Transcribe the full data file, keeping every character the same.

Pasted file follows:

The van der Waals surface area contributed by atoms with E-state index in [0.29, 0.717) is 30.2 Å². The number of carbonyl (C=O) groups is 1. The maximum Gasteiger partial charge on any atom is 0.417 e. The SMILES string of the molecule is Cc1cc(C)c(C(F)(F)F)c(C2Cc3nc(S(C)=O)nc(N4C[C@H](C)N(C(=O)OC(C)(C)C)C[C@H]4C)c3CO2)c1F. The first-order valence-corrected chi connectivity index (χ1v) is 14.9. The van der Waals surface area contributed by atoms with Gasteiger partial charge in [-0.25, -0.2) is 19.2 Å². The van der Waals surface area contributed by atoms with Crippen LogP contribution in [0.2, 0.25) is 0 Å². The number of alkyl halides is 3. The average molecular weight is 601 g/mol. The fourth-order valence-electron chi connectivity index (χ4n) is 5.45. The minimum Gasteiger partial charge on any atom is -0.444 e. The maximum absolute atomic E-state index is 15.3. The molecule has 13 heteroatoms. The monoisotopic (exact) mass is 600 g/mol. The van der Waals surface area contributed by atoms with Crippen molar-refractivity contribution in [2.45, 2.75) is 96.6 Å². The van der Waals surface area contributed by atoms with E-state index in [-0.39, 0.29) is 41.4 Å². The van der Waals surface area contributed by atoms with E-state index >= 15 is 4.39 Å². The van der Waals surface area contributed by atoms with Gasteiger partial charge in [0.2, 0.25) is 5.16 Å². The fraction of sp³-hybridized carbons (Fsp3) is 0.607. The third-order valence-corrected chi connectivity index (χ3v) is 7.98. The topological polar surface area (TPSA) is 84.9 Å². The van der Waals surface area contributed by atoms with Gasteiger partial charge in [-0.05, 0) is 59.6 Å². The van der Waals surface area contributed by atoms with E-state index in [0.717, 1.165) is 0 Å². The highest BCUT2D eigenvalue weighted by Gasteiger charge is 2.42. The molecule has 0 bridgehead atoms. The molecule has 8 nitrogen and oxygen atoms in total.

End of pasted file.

The van der Waals surface area contributed by atoms with E-state index in [0.29, 0.717) is 30.2 Å². The number of carbonyl (C=O) groups is 1. The maximum Gasteiger partial charge on any atom is 0.417 e. The SMILES string of the molecule is Cc1cc(C)c(C(F)(F)F)c(C2Cc3nc(S(C)=O)nc(N4C[C@H](C)N(C(=O)OC(C)(C)C)C[C@H]4C)c3CO2)c1F. The first-order valence-corrected chi connectivity index (χ1v) is 14.9. The van der Waals surface area contributed by atoms with Gasteiger partial charge in [-0.25, -0.2) is 19.2 Å². The van der Waals surface area contributed by atoms with Crippen LogP contribution in [0.2, 0.25) is 0 Å². The number of alkyl halides is 3. The average molecular weight is 601 g/mol. The fourth-order valence-electron chi connectivity index (χ4n) is 5.45. The minimum Gasteiger partial charge on any atom is -0.444 e. The maximum absolute atomic E-state index is 15.3. The molecule has 13 heteroatoms. The monoisotopic (exact) mass is 600 g/mol. The van der Waals surface area contributed by atoms with Crippen molar-refractivity contribution in [2.45, 2.75) is 96.6 Å². The van der Waals surface area contributed by atoms with E-state index in [-0.39, 0.29) is 41.4 Å². The van der Waals surface area contributed by atoms with E-state index >= 15 is 4.39 Å². The van der Waals surface area contributed by atoms with Gasteiger partial charge in [0.2, 0.25) is 5.16 Å². The fraction of sp³-hybridized carbons (Fsp3) is 0.607. The third-order valence-corrected chi connectivity index (χ3v) is 7.98. The topological polar surface area (TPSA) is 84.9 Å². The van der Waals surface area contributed by atoms with Gasteiger partial charge in [-0.05, 0) is 59.6 Å². The van der Waals surface area contributed by atoms with E-state index in [0.717, 1.165) is 0 Å². The highest BCUT2D eigenvalue weighted by Gasteiger charge is 2.42. The molecule has 0 bridgehead atoms. The molecule has 8 nitrogen and oxygen atoms in total.